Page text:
The probability of compound events combines at least two simple events, either the union of two simple events or the intersection of two simple events. The probability that a coin will show head when you toss only one coin is a simple event.
However, if you toss two coins, the probability of getting 2 heads is a compound event because once again it combines two simple events.
Added to the fact that you could be looking for the intersection or the union, the events could either be independent events or dependent events. Moreover, the union could be mutually exclusive or mutually inclusive. There are many different possibilities and different compound probability formulas as a result. You could end up investigating any of the following compound probability to see if it is possible.
Example #1
Suppose you say to a friend, " I will give you 10 dollars if two coins land on head."
Let's see what happens when your friend toss two coins:
If heads = H and tails = T, the different outcomes are HH, HT, TH, or TT.
As you can see, out of 4 possibilities, only 1 will give you HH.
Your friend has 25% chance of getting 10 dollars since onefourth = 25%.
The example above is a good example of independent events. What are independent events?
When you toss the two coins, neither coin has the power to influence the other coin. When the outcome of one event does not affect the outcome of another event, the two events are said to be independent. This compound event is independent then.
When two events are independent, you can use the following formula:
probability(A and B) = probability(A) × probability(B)
probability(H and H) = P(H) × P(H) and P(H) = 1/2
probability(H and H) = 
1
2

× 
1
2

probability(H and H) = 
1
2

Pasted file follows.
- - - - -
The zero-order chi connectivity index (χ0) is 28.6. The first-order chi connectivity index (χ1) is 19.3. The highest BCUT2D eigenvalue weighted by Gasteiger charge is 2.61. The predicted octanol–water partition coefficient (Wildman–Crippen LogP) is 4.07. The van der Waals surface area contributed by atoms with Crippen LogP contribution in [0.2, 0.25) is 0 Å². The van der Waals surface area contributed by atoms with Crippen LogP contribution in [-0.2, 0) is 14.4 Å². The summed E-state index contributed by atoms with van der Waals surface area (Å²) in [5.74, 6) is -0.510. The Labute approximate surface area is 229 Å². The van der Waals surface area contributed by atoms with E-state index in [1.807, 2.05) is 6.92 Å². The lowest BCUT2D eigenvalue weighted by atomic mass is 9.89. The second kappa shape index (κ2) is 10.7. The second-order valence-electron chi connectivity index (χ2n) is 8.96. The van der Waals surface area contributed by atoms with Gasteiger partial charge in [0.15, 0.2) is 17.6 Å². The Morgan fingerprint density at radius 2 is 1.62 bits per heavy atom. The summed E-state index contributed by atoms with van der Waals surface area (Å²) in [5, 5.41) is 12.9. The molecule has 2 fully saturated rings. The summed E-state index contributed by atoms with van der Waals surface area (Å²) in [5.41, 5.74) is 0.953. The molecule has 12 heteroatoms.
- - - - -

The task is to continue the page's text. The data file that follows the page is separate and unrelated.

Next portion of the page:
× 
1
2

Sometimes, compound events can be dependent. What are dependents events? When the outcome of one event has the power to affect the outcome of another event, the two events are said to be dependent.
When two events are dependent, you can use the following formula:
probability(A and B) = probability(A) × probability(B / A)
Example #2
Suppose, a bag has 4 red balls and 6 blue balls. What is the probability of choosing 2 blue balls at random without replacement?
These events are dependent since after you choose one blue ball, it changes the number of blue balls and the number of balls all together.
Blue ball #1:
Blue ball #2:
Now there are 5 blue balls and 9 balls all together.
Let Blue = B
probability(B and B) = probability(B) × probability(B / B)
probability(B / B) is the probability that the second ball is blue if the first ball drawn was blue.
probability(B and B) = 
6
10

× 
5
9

probability(B and B) = 
6
10

× 
5
9

When two events are mutually inclusive, it means the two events can happen at the same time. If two events are mutually inclusive, they will in many cases depend on each other.
You can use the following formula:
probability(A U B) = probability(A) + probability(B)  P(A ∩ B)
probability(A U B) = probability(A) + probability(B)  P(A) × P(B / A)
Example #3
What is the probability of selecting a black card or a 3 when a card is randomly selected from a deck of 52 cards?
26 cards are black and 26 cards are red
The number of cards labeled with the number 3 is 4